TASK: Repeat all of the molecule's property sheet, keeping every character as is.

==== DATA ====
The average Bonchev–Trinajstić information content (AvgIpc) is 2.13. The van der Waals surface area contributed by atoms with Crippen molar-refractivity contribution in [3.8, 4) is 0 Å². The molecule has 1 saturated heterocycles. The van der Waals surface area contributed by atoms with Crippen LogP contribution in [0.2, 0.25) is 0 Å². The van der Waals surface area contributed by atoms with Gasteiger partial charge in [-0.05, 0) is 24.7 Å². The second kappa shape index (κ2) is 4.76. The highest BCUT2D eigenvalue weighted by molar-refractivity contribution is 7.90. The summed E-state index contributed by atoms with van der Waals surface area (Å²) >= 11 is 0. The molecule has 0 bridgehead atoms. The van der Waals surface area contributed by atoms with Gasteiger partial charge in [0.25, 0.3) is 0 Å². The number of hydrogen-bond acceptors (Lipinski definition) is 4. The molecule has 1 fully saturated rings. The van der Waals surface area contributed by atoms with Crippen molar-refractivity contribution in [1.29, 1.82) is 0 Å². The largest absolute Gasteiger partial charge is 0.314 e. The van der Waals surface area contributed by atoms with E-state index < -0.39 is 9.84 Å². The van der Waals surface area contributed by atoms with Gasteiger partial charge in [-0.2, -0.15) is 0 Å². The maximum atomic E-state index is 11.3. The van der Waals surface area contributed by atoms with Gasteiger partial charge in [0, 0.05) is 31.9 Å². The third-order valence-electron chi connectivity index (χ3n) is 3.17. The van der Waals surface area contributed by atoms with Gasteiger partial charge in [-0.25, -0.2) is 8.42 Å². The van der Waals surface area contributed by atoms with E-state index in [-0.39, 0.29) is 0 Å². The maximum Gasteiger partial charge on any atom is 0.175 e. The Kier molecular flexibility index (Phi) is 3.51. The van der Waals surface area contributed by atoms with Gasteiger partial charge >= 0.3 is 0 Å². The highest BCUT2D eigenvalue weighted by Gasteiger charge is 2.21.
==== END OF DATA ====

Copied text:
The average Bonchev–Trinajstić information content (AvgIpc) is 2.13. The van der Waals surface area contributed by atoms with Crippen molar-refractivity contribution in [3.8, 4) is 0 Å². The molecule has 1 saturated heterocycles. The van der Waals surface area contributed by atoms with Crippen LogP contribution in [0.2, 0.25) is 0 Å². The van der Waals surface area contributed by atoms with Gasteiger partial charge in [-0.05, 0) is 24.7 Å². The second kappa shape index (κ2) is 4.76. The highest BCUT2D eigenvalue weighted by molar-refractivity contribution is 7.90. The summed E-state index contributed by atoms with van der Waals surface area (Å²) >= 11 is 0. The molecule has 0 bridgehead atoms. The van der Waals surface area contributed by atoms with Gasteiger partial charge in [0.25, 0.3) is 0 Å². The number of hydrogen-bond acceptors (Lipinski definition) is 4. The molecule has 1 fully saturated rings. The van der Waals surface area contributed by atoms with Crippen molar-refractivity contribution in [1.29, 1.82) is 0 Å². The largest absolute Gasteiger partial charge is 0.314 e. The van der Waals surface area contributed by atoms with E-state index < -0.39 is 9.84 Å². The van der Waals surface area contributed by atoms with Gasteiger partial charge in [-0.2, -0.15) is 0 Å². The maximum atomic E-state index is 11.3. The van der Waals surface area contributed by atoms with Gasteiger partial charge in [0, 0.05) is 31.9 Å². The third-order valence-electron chi connectivity index (χ3n) is 3.17. The van der Waals surface area contributed by atoms with Gasteiger partial charge in [-0.25, -0.2) is 8.42 Å². The van der Waals surface area contributed by atoms with E-state index in [-0.39, 0.29) is 0 Å². The maximum Gasteiger partial charge on any atom is 0.175 e. The Kier molecular flexibility index (Phi) is 3.51. The van der Waals surface area contributed by atoms with Gasteiger partial charge >= 0.3 is 0 Å². The highest BCUT2D eigenvalue weighted by Gasteiger charge is 2.21.